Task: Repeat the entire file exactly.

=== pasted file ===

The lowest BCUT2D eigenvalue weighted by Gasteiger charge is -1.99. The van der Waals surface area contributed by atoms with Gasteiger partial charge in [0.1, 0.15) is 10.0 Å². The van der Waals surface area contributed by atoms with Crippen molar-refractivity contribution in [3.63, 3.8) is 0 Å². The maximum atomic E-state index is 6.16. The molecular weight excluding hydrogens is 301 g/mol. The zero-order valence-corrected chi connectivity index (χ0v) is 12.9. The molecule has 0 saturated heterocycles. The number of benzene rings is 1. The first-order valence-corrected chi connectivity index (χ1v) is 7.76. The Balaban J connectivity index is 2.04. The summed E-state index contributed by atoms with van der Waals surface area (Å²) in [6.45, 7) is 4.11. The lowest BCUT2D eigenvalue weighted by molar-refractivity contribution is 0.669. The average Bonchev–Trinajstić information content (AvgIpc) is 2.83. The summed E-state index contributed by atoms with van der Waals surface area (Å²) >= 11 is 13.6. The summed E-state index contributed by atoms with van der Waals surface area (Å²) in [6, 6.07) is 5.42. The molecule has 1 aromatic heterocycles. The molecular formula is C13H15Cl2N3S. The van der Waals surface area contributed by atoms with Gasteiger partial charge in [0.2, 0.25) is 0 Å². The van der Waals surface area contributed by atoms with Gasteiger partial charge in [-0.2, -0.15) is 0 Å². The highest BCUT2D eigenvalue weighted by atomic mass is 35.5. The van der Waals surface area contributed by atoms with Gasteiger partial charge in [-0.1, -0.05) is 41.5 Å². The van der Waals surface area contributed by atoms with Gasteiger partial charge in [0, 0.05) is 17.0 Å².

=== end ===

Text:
The lowest BCUT2D eigenvalue weighted by Gasteiger charge is -1.99. The van der Waals surface area contributed by atoms with Gasteiger partial charge in [0.1, 0.15) is 10.0 Å². The van der Waals surface area contributed by atoms with Crippen molar-refractivity contribution in [3.63, 3.8) is 0 Å². The maximum atomic E-state index is 6.16. The molecular weight excluding hydrogens is 301 g/mol. The zero-order valence-corrected chi connectivity index (χ0v) is 12.9. The molecule has 0 saturated heterocycles. The number of benzene rings is 1. The first-order valence-corrected chi connectivity index (χ1v) is 7.76. The Balaban J connectivity index is 2.04. The summed E-state index contributed by atoms with van der Waals surface area (Å²) in [6.45, 7) is 4.11. The lowest BCUT2D eigenvalue weighted by molar-refractivity contribution is 0.669. The average Bonchev–Trinajstić information content (AvgIpc) is 2.83. The summed E-state index contributed by atoms with van der Waals surface area (Å²) >= 11 is 13.6. The summed E-state index contributed by atoms with van der Waals surface area (Å²) in [6, 6.07) is 5.42. The molecule has 1 aromatic heterocycles. The molecular formula is C13H15Cl2N3S. The van der Waals surface area contributed by atoms with Gasteiger partial charge in [0.2, 0.25) is 0 Å². The van der Waals surface area contributed by atoms with Gasteiger partial charge in [-0.2, -0.15) is 0 Å². The highest BCUT2D eigenvalue weighted by atomic mass is 35.5. The van der Waals surface area contributed by atoms with Gasteiger partial charge in [-0.1, -0.05) is 41.5 Å². The van der Waals surface area contributed by atoms with Gasteiger partial charge in [0, 0.05) is 17.0 Å².